A

**continuous truss bridge** is a

truss bridge which extends without hinges or
joints across three or more supports. A continuous truss bridge may
use less material than a series of simple trusses because a
continuous truss distributes live loads across all the spans; in a
series of simple trusses, each truss must be capable of supporting
the entire load.

Although some continuous truss bridges resemble

cantilever bridges and may be constructed
using cantilever techniques, there are important differences
between the two forms. Cantilever bridges need not connect rigidly
mid-span, as the cantilever arms are self-supporting. Although some
cantilever bridges appear continuous due to decorative trusswork at
the joints, these bridges will remain standing if the connections
between the cantilevers are broken, or if the suspended span (if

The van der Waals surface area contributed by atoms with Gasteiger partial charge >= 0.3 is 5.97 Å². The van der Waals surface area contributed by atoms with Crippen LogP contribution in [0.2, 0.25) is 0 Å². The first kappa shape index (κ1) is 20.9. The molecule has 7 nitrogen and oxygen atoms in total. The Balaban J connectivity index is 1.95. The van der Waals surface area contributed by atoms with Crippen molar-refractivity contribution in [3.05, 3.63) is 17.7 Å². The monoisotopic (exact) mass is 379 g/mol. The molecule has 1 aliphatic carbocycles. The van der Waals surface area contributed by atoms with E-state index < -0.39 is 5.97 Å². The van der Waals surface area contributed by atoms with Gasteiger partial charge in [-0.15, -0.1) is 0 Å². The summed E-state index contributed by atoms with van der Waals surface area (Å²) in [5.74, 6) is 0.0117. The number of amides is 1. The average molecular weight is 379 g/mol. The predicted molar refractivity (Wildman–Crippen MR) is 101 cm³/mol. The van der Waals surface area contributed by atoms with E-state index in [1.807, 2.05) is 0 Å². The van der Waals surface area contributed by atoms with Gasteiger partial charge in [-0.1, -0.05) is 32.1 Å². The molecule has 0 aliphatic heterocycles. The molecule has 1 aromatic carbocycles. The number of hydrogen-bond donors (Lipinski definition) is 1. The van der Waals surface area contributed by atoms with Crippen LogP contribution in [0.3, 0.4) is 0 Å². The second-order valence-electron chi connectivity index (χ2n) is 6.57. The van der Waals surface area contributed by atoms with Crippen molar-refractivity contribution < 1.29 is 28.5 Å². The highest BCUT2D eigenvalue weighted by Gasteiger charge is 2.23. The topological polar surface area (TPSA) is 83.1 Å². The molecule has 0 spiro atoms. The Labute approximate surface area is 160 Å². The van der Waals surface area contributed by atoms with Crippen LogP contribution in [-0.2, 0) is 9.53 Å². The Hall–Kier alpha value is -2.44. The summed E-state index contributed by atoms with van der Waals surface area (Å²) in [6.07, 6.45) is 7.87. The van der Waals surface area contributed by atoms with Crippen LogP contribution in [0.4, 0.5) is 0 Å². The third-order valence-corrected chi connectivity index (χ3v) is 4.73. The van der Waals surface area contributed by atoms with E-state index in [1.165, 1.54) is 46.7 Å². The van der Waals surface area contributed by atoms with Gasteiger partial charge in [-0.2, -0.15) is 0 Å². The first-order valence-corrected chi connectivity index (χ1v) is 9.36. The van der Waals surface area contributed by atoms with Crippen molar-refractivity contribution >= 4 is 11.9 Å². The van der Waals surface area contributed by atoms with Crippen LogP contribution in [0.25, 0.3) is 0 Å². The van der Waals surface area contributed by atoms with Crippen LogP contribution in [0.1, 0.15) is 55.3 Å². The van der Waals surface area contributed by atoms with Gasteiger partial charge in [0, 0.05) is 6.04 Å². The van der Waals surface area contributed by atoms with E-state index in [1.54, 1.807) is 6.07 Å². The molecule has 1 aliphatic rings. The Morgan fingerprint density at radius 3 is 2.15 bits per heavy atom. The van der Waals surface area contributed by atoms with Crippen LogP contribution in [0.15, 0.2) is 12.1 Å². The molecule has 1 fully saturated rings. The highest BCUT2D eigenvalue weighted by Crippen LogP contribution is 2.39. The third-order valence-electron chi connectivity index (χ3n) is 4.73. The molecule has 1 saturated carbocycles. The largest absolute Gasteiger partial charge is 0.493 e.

any) is removed. Conversely, continuous truss bridges rely on rigid
truss connections throughout the structure for stability. Severing
a continuous truss mid-span endangers the structure. However,
continuous truss bridges do not experience the tipping forces that
a cantilever bridge must resist, because the main span of a
continuous truss bridge is supported at both ends.

It is possible to convert a series of simple truss spans into a
continuous truss.

For example, the northern approach to the
Golden Gate
Bridge was originally constructed as a series of five
simple truss spans. In

2001, a

seismic retrofit project connected the five
spans into a single continuous truss bridge.

## Examples

Some notable continuous truss bridges, with main span lengths

[285847]:

- Ikitsuki Bridge, 1312 ft
- Astoria-Megler Bridge, 1232 ft
- Francis Scott
Key Bridge, 1,200 ft
- Taylor-Southgate Bridge,
850 ft
- Julien Dubuque Bridge, 845 ft
- Charles
M. Braga Jr.
Memorial Bridge, 840 ft
- Governor
Harry W. Nice
Memorial Bridge, 800 ft
- Sciotoville Bridge, 775 ft
- Glover Cary Bridge, 750 ft
- Carroll C. Cropper Bridge, 750 ft
- Sewickley Bridge, 750 ft
- Betsy Ross Bridge, 729 ft

## See also

## External links